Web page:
asked yesterday what other varieties of potato salad there could be besides German and "regular, "(the mayonnaise and egg variety ubiquitous at delis across the country). WELL. Not that I need an excuse to talk about food in general, and potatoes in particular, but since Sherry asked, now I HAVE to.
So. Yes, the party I went to had "regular" potato salad. I'll call that one American potato salad. There was no German potato salad. But there were two other kinds of potato salad. What could they be? Don't you just love mysteries? Except I'm going to give away the ending of this particular mystery right now. SPOILER ALERT.
I brought a beet and potato salad with a dressing made of sour cream, horseradish, scallions, and dill. This one can be called a Russian potato salad, I think. Because of the beets and sour cream, you know. It was, if I may be so immodest, delicious. It was also a truly disturbing shade of bright pink, thanks to the beets. But really, I think there should be more neon foods. The recipe came from a cookbook called "Serving Up the Harvest," by Andrea Chesman. I love this cookbook. I made it because we have a lot of beets in the garden right now, along with a lot of potatoes and all the rest of the ingredients. It is not a dish to bring to just any potluck, however. You have to know the crowd will be adventurous enough to eat something so luridly colored. This crowd was.
The other kind was a Japanese potato salad. I had never heard of Japanese potato salad before. I guess I just don't think of Japanese cuisine as heavy on the potatoes, so it never occurred to me that there would be a Japanese version of potato salad. But what do I know? Not much, because it was YUMMY. I didn't ask the guy who made it what was in it, but I looked up some recipes online. I think the closest is probably this one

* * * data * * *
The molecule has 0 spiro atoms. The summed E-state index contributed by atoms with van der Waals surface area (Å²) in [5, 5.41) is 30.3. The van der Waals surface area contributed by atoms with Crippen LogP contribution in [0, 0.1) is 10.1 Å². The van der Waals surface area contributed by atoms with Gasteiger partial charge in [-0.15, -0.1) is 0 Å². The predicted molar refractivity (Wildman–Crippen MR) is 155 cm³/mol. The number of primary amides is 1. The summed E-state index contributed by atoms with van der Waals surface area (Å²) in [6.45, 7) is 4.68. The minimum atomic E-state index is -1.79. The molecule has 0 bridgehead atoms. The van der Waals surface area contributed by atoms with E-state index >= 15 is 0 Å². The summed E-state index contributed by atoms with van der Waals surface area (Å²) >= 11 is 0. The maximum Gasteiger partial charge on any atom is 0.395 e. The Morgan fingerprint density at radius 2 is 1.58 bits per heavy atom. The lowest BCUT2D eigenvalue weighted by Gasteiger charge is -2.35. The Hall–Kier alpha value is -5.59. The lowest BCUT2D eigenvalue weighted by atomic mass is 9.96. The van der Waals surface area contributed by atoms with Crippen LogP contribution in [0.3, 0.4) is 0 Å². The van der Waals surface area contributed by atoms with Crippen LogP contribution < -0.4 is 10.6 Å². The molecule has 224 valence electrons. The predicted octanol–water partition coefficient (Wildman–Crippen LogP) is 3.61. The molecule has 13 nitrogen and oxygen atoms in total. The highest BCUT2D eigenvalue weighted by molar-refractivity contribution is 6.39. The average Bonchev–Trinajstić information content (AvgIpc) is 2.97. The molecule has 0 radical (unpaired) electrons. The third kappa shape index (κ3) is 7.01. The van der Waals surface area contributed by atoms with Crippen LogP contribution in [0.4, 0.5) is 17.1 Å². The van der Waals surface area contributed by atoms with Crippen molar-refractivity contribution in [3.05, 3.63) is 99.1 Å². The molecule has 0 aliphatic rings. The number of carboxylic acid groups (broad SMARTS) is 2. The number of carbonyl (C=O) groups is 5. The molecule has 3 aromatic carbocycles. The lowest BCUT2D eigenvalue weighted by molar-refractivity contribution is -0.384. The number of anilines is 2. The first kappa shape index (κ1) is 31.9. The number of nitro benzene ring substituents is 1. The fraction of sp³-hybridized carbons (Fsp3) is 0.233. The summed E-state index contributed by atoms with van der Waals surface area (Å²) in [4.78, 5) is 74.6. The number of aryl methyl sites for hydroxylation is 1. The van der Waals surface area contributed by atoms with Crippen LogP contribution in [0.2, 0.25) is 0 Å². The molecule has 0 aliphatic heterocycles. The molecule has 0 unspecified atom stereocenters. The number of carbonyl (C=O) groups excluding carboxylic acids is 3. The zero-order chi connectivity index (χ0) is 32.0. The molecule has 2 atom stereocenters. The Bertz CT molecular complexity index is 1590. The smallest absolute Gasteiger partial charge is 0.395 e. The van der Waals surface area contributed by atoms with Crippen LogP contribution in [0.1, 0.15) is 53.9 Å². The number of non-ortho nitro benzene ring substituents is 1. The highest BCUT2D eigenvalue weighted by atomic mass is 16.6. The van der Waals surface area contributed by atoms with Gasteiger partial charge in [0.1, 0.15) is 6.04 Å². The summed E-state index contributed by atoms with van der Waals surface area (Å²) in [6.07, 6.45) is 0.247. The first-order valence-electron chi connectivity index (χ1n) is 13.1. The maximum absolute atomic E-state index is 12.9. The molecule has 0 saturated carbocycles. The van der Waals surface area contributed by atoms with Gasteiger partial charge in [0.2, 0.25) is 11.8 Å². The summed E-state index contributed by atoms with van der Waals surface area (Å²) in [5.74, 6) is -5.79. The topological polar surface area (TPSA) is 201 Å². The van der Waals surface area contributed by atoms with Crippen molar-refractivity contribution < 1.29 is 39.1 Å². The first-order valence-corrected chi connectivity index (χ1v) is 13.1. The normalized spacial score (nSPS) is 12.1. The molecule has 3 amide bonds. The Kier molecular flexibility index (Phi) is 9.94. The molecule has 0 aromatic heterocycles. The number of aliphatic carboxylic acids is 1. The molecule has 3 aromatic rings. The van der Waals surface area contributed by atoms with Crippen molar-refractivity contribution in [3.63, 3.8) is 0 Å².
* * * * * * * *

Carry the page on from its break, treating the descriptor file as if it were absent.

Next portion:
, although the one I had didn't have any carrots in it, just cucumbers. Also, he smashed the potatoes a bit, so they were still lumpy but also a little mashed. I liked the texture. And the guy who made it put a little sign up on the bowl saying to put some soy sauce on it when you served yourself. Which I did, and that contributed greatly to the yumminess, I think.
There is, of course, also French potato salad, which I have written about before
. That would be a . . . wait, lemme count . . . a fifth variety of potato salad. American, Russian, Japanese, French, and German. A veritable United Nations of potato salad. I'm sure there are more, too. Can you think of any?